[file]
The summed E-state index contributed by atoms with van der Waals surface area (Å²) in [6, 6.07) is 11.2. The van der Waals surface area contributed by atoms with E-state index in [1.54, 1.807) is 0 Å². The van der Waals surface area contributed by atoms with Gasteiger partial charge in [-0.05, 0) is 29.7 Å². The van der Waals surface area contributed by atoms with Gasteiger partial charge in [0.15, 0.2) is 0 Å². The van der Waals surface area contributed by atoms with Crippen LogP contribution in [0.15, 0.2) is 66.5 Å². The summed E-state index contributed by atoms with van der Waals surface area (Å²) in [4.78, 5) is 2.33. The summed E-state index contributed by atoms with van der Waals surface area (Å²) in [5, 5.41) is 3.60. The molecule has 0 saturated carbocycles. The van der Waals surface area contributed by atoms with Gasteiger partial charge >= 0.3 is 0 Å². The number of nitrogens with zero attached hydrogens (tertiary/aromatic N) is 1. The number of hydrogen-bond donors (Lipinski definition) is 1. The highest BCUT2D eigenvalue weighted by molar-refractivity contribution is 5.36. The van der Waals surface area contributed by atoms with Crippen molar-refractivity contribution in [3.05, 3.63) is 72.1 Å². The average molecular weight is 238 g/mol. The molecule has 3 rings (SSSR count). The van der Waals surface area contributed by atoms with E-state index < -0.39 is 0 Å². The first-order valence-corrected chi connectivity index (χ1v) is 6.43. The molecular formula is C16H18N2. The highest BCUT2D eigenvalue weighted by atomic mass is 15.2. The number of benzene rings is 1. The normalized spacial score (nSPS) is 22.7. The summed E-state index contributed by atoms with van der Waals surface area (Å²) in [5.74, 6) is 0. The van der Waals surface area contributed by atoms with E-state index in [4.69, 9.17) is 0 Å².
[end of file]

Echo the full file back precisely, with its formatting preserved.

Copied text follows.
The summed E-state index contributed by atoms with van der Waals surface area (Å²) in [6, 6.07) is 11.2. The van der Waals surface area contributed by atoms with E-state index in [1.54, 1.807) is 0 Å². The van der Waals surface area contributed by atoms with Gasteiger partial charge in [-0.05, 0) is 29.7 Å². The van der Waals surface area contributed by atoms with Gasteiger partial charge in [0.15, 0.2) is 0 Å². The van der Waals surface area contributed by atoms with Crippen LogP contribution in [0.15, 0.2) is 66.5 Å². The summed E-state index contributed by atoms with van der Waals surface area (Å²) in [4.78, 5) is 2.33. The summed E-state index contributed by atoms with van der Waals surface area (Å²) in [5, 5.41) is 3.60. The molecule has 0 saturated carbocycles. The van der Waals surface area contributed by atoms with Gasteiger partial charge >= 0.3 is 0 Å². The number of nitrogens with zero attached hydrogens (tertiary/aromatic N) is 1. The number of hydrogen-bond donors (Lipinski definition) is 1. The highest BCUT2D eigenvalue weighted by molar-refractivity contribution is 5.36. The van der Waals surface area contributed by atoms with Crippen molar-refractivity contribution in [3.05, 3.63) is 72.1 Å². The average molecular weight is 238 g/mol. The molecule has 3 rings (SSSR count). The van der Waals surface area contributed by atoms with E-state index < -0.39 is 0 Å². The first-order valence-corrected chi connectivity index (χ1v) is 6.43. The molecular formula is C16H18N2. The highest BCUT2D eigenvalue weighted by atomic mass is 15.2. The number of benzene rings is 1. The normalized spacial score (nSPS) is 22.7. The summed E-state index contributed by atoms with van der Waals surface area (Å²) in [5.74, 6) is 0. The van der Waals surface area contributed by atoms with E-state index in [4.69, 9.17) is 0 Å².